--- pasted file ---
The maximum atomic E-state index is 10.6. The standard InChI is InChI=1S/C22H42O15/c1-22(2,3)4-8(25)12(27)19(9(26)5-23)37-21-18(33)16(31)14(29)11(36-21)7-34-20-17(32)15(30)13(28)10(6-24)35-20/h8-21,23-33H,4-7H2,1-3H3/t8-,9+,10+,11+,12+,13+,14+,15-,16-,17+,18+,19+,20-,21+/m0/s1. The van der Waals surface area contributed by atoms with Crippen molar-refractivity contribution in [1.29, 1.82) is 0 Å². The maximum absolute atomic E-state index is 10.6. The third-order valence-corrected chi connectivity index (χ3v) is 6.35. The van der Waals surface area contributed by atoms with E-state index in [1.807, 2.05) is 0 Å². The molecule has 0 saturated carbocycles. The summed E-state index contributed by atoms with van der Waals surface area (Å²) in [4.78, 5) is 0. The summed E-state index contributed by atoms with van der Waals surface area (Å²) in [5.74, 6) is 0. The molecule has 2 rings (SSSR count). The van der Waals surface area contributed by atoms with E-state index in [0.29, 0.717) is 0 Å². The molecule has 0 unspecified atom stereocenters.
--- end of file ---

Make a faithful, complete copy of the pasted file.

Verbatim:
The maximum atomic E-state index is 10.6. The standard InChI is InChI=1S/C22H42O15/c1-22(2,3)4-8(25)12(27)19(9(26)5-23)37-21-18(33)16(31)14(29)11(36-21)7-34-20-17(32)15(30)13(28)10(6-24)35-20/h8-21,23-33H,4-7H2,1-3H3/t8-,9+,10+,11+,12+,13+,14+,15-,16-,17+,18+,19+,20-,21+/m0/s1. The van der Waals surface area contributed by atoms with Crippen molar-refractivity contribution in [1.29, 1.82) is 0 Å². The maximum absolute atomic E-state index is 10.6. The third-order valence-corrected chi connectivity index (χ3v) is 6.35. The van der Waals surface area contributed by atoms with E-state index in [1.807, 2.05) is 0 Å². The molecule has 0 saturated carbocycles. The summed E-state index contributed by atoms with van der Waals surface area (Å²) in [4.78, 5) is 0. The summed E-state index contributed by atoms with van der Waals surface area (Å²) in [5.74, 6) is 0. The molecule has 2 rings (SSSR count). The van der Waals surface area contributed by atoms with E-state index in [0.29, 0.717) is 0 Å². The molecule has 0 unspecified atom stereocenters.